My view is that there has been far too much emphasis on accessibility when it comes to writers from socially marginalized groups. This has resulted in shallow, simplistic readings that belabor the most obvious aspects of the writer’s work and situation, readings that go something like this: “So-and-so is a black writer. Black people are victims of racism. So-and-so’s writing speaks out against racism.” It has yet to be shown that such simplifications have had any positive political effect, if, indeed, they have had any political effect at all. As I argue in the last essay in this book, “Other: From Noun to Verb,” the ascription of only the most obvious orders of statement to the work of black writers, the confinement of the work to racial readings that tell us only what we already know, is a symptom of the social othering such readings presumably oppose.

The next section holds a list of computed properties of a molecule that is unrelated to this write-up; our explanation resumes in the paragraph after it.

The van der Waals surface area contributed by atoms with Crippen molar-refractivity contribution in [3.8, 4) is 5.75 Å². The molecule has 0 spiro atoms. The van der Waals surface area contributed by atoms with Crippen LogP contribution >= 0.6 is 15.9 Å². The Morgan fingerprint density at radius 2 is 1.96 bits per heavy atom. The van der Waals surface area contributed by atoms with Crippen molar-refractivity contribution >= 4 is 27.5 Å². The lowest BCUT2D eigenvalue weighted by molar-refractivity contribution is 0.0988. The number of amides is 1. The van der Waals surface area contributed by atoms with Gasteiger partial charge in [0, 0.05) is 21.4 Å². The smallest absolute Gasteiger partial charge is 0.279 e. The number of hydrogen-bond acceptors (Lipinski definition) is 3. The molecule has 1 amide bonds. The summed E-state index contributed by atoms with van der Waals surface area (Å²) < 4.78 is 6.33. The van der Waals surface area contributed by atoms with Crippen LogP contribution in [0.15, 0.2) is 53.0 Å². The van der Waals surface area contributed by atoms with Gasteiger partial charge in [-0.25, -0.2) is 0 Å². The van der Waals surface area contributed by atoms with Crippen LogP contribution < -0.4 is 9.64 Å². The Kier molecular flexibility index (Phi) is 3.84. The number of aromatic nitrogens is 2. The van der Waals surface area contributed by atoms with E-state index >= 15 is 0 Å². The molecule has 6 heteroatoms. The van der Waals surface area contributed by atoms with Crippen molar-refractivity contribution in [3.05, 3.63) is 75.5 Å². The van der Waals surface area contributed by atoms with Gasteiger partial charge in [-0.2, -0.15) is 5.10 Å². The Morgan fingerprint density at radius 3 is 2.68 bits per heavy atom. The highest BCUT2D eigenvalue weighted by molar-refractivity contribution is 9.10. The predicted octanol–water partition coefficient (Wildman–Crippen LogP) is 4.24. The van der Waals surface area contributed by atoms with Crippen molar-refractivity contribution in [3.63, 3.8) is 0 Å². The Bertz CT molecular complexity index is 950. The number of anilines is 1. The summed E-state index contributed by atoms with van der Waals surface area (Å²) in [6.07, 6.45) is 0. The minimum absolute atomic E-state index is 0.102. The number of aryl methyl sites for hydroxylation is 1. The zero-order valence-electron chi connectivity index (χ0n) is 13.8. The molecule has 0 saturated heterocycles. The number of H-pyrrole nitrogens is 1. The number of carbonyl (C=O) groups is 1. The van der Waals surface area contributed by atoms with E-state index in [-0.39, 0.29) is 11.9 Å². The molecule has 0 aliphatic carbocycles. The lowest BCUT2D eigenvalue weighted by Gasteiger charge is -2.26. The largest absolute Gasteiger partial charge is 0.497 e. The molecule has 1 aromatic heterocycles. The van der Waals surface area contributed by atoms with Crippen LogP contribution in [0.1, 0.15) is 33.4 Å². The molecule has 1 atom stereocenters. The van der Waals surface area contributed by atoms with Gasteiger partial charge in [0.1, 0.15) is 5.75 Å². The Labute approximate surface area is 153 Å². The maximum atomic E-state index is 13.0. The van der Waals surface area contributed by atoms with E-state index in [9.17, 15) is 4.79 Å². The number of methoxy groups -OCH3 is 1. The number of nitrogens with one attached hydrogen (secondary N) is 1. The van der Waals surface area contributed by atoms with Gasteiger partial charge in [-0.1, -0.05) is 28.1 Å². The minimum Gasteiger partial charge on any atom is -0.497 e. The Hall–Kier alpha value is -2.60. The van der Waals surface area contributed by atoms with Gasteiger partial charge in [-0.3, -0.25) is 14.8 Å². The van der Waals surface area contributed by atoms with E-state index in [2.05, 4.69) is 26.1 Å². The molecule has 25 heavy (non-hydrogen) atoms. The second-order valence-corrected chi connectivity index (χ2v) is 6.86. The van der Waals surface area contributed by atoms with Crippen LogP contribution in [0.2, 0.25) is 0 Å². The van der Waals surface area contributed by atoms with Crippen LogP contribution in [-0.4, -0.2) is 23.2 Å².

Failures or refusals to acknowledge complexity among writers from socially marginalized groups, no matter how “well-intentioned,” condescend to the work and to the writers and thus, hardly the solution they purport to be, are a part of the problem. Allied with such simplistic readings is the tendency to overlook variance and divergent approaches in the writing from such groups, especially to overlook writing that defies canons of accessibility. The clear, polemical, sloganeering Baraka is better known and more widely validated, despite the controversies his work has aroused, than the obscure, introspective LeRoi Jones, just as Gwendolyn Brooks’s “We Real Cool” is thought to be more genuine than “The Anniad.” The poetry of Melvin Tolson, the poetry and plays of Jay Wright and such work as William Melvin Kelley’s Dunfords Travels Everywheres and N.J. Loftis’s Black Anima tend to become margins within the margins, receiving much less attention and validation than they deserve. It thus becomes easy and potentially self-fulfilling to characterize writing from socially marginalized groups in the most sweeping, totalizing terms, to posit a homogeneity of approach and inclination. Ron Silliman, for example, writes:There are, however, writers from socially marginalized groups who do both—tell their stories while calling such conventions into question, tell their stories by calling such conventions into question. The distinction between a formally experimental center and a formally conventional periphery distorts and grossly oversimplifies matters. Just as there are writers from “groups that have been the subject of history” who adhere to convention, there are writers from groups that have been its object who do not. The essays that follow will have the salutary consequence, I hope, of reminding us that experimental writing, the aesthetic margin, is not the domain solely of those from socially nonmarginalized groups.Progressive poets who identify as members of groups that have been the subject of history—many white male heterosexuals, for example—are apt to challenge all that is supposedly “natural” about the formation of their own subjectivity. That their writing today is apt to call into question, if not actually explode, such conventions as narrative, persona and even reference can hardly be surprising. At the other end of this spectrum are poets who do not identify as members of groups that have been the subject of history, for they instead have been its objects. The narrative of history has led not to their self-actualization, but to their exclusion and domination. These writers and readers—women, people of color, sexual minorities, the entire spectrum of the “marginal”—have a manifest political need to have their stories told. That their writing should often appear much more conventional, with the notable difference as to whom is the subject of those conventions, illuminates the relationship between form and audience.